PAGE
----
Biotechnology In Real Life

It seems like each weekend offers a new release of a science-fiction movie and/or video game that depicts the events of the distant future. They all have their differences and similarities, but a noticeable trend is the portrayal of advances in biotechnology in the form of exoskeletons, cyborgs; or a computer chip that provides immortality to the user. Consequently, much of the public is left under the impression that they hold realistic ideas about what to expect from the development of biotechnology. There are certainly a lot of misconceptions concerning biotechnology, but realistically; it does hold promise and has the potential to cure diseases and improve the quality of life for people suffering from a wide variety of maladies and ailments. Biotechnology is unraveling the mysteries of anatomy and unlocking new solutions to health problems that have plagued humanity for its entire history.

The Biotechnology Revolution

Erase the preconceived notions you might hold about the nature of the biotech industry as it is today. Instead, imagine a revolutionary new drug that targets cancer stem cells in order to eradicate the entirety of the disease from the patient’s body. Or perhaps a medication that dramatically decreases the symptoms of schizophrenia and other mental illnesses- things such as these are currently being tested by the world’s leading biotech firms, and they produce significant results. Another company- founded by a Stanford University dropout named Elizabeth Holmes, developed a new type of blood test that requires only a very small amount of blood; as opposed to the more dated methods that demand a greater quantity of blood, as well as a much higher cost to process the sample and procure the results. Sure, these innovative products might not be as flashy as what one sees in the cinema; but they have the potential to provide budget-friendly and more efficient alternatives to existing ways of doing things. Collectively, they are like a shining star on the quickly approaching horizon that might yield results that diminish the effects of human suffering and pain. Rather than dedicating their time and resources to attempting to engineer something more fanciful and what might be considered to be “cool” by some misled sci-fi aficionados, they opt to search for antidotes that cure the most prevalent and deadly diseases that afflict people today.

Defining Biotechnology

Defining biotechnology in general terms seems like a practical next step. So, biotechnology is technology based on biology. It harnesses the natural cellular and molecular substances and/or processes, and attempts to use technology to duplicate the beneficial things and counter the detrimental ones in order to deliver products that treat and/or cure medical conditions and improve the quality of life. Biotech also seeks to invent items that can help reduce the environmental footprint of human civilization, ways to provide food to the hungry, create cleaner and more pure forms of energy, and pioneer new approaches to traditional industrial processes and procedures. Not only can biotechnology treat diseases that were previously incurable, but it has the potential to supply farmers around the world with radically improved tools and chemicals that will drastically improve the health and sustainability of their crops. Biotechnology used in agriculture is one of the most useful and propitious applications of the technology. The Biotechnology Industry Organization lists three different sectors that are the most common targets of biotech, or technically the three primary goals of the industry. First, it aims to heal the world. The second objective is to fuel the world. Lastly, biotechnology strives to feed the world.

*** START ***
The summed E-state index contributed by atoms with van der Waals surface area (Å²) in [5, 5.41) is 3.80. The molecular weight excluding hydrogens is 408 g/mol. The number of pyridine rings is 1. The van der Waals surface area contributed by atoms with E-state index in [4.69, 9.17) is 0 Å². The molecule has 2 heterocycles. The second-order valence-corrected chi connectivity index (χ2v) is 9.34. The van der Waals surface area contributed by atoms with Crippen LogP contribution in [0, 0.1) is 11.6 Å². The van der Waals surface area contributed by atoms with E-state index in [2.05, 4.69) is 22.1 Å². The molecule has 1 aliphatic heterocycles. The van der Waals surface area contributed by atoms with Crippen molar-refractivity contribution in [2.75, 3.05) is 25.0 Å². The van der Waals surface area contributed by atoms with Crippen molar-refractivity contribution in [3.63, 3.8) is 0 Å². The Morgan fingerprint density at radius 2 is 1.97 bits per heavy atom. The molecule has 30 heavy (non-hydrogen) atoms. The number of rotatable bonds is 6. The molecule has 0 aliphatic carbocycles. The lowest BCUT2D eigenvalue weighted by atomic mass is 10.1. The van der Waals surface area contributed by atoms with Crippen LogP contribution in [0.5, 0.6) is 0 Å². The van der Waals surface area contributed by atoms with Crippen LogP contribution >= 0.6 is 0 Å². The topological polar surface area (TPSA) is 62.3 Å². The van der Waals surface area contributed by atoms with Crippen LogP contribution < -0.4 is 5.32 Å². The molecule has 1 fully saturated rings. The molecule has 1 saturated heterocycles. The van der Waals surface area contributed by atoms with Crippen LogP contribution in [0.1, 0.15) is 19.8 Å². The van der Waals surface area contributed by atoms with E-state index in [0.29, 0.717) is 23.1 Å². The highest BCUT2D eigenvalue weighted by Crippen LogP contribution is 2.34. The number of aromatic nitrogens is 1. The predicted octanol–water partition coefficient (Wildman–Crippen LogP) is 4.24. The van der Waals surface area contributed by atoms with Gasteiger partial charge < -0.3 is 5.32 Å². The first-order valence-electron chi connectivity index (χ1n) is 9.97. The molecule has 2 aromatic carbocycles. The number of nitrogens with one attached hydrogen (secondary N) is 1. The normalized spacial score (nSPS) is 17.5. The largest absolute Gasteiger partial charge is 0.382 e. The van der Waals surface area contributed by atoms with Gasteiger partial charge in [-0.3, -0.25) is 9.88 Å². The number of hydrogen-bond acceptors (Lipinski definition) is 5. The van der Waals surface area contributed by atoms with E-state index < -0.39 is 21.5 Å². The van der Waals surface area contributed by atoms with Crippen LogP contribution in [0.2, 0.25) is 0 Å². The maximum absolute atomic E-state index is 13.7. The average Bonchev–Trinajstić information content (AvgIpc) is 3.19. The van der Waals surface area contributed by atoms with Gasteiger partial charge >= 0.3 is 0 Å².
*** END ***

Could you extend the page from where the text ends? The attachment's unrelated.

Impacting The Future

Biotechnology is perhaps the most promising of the industries that have emerged and grown in the past several decades, developing medications and other products that have often produced very encouraging results in research and lab tests. There are many different diseases and sicknesses that pester the world today. One does not have to look far to see the tragedy of an agonizing or terminal illness and how it entraps its victims as captives, and drains mercilessly drains the life out of those individuals. But biotechnology provides a source of optimism and hope. Assuming that the biotechnology industry continues to flourish rapidly {which is a safe assumption}; it is highly probable that the effectiveness of medications and the overall mortality rate will experience a new era of unprecedented improvement in the years to come.